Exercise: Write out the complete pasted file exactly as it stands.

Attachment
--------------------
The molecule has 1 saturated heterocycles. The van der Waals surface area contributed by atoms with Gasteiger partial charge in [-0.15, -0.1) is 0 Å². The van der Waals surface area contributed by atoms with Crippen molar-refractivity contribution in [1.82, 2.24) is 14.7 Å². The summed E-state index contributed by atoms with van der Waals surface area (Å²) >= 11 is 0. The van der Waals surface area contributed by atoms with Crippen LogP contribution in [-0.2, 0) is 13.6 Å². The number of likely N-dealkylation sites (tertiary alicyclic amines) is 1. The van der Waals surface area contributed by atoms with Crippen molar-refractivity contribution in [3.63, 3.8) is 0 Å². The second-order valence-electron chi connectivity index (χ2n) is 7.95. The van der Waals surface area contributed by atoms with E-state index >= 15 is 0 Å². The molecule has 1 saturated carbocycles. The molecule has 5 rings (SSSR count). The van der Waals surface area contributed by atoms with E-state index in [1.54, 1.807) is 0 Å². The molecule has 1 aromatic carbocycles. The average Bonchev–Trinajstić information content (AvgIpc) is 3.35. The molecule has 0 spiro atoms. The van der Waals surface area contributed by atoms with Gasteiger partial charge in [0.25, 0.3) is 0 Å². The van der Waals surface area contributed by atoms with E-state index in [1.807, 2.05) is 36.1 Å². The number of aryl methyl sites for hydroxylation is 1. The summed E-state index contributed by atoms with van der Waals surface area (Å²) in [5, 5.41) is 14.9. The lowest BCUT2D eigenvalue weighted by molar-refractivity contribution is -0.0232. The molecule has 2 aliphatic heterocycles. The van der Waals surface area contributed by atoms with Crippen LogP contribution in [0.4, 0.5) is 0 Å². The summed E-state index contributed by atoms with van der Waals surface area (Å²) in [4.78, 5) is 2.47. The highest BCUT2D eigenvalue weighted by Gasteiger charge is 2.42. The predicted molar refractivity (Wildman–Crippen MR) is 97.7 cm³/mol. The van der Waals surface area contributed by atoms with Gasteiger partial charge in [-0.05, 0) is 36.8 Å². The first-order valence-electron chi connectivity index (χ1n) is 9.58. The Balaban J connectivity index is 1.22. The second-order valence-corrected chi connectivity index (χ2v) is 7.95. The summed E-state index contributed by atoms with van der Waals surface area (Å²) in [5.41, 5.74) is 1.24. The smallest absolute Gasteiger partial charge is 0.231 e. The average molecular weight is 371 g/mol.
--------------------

The molecule has 1 saturated heterocycles. The van der Waals surface area contributed by atoms with Gasteiger partial charge in [-0.15, -0.1) is 0 Å². The van der Waals surface area contributed by atoms with Crippen molar-refractivity contribution in [1.82, 2.24) is 14.7 Å². The summed E-state index contributed by atoms with van der Waals surface area (Å²) >= 11 is 0. The van der Waals surface area contributed by atoms with Crippen LogP contribution in [-0.2, 0) is 13.6 Å². The number of likely N-dealkylation sites (tertiary alicyclic amines) is 1. The van der Waals surface area contributed by atoms with Crippen molar-refractivity contribution in [3.63, 3.8) is 0 Å². The second-order valence-electron chi connectivity index (χ2n) is 7.95. The van der Waals surface area contributed by atoms with E-state index >= 15 is 0 Å². The molecule has 1 saturated carbocycles. The molecule has 5 rings (SSSR count). The van der Waals surface area contributed by atoms with E-state index in [1.54, 1.807) is 0 Å². The molecule has 1 aromatic carbocycles. The average Bonchev–Trinajstić information content (AvgIpc) is 3.35. The molecule has 0 spiro atoms. The van der Waals surface area contributed by atoms with Gasteiger partial charge in [0.25, 0.3) is 0 Å². The van der Waals surface area contributed by atoms with E-state index in [1.807, 2.05) is 36.1 Å². The number of aryl methyl sites for hydroxylation is 1. The summed E-state index contributed by atoms with van der Waals surface area (Å²) in [5, 5.41) is 14.9. The lowest BCUT2D eigenvalue weighted by molar-refractivity contribution is -0.0232. The molecule has 2 aliphatic heterocycles. The van der Waals surface area contributed by atoms with Crippen LogP contribution in [0.4, 0.5) is 0 Å². The summed E-state index contributed by atoms with van der Waals surface area (Å²) in [4.78, 5) is 2.47. The highest BCUT2D eigenvalue weighted by Gasteiger charge is 2.42. The predicted molar refractivity (Wildman–Crippen MR) is 97.7 cm³/mol. The van der Waals surface area contributed by atoms with Gasteiger partial charge in [-0.05, 0) is 36.8 Å². The first-order valence-electron chi connectivity index (χ1n) is 9.58. The Balaban J connectivity index is 1.22. The second-order valence-corrected chi connectivity index (χ2v) is 7.95. The summed E-state index contributed by atoms with van der Waals surface area (Å²) in [5.41, 5.74) is 1.24. The smallest absolute Gasteiger partial charge is 0.231 e. The average molecular weight is 371 g/mol.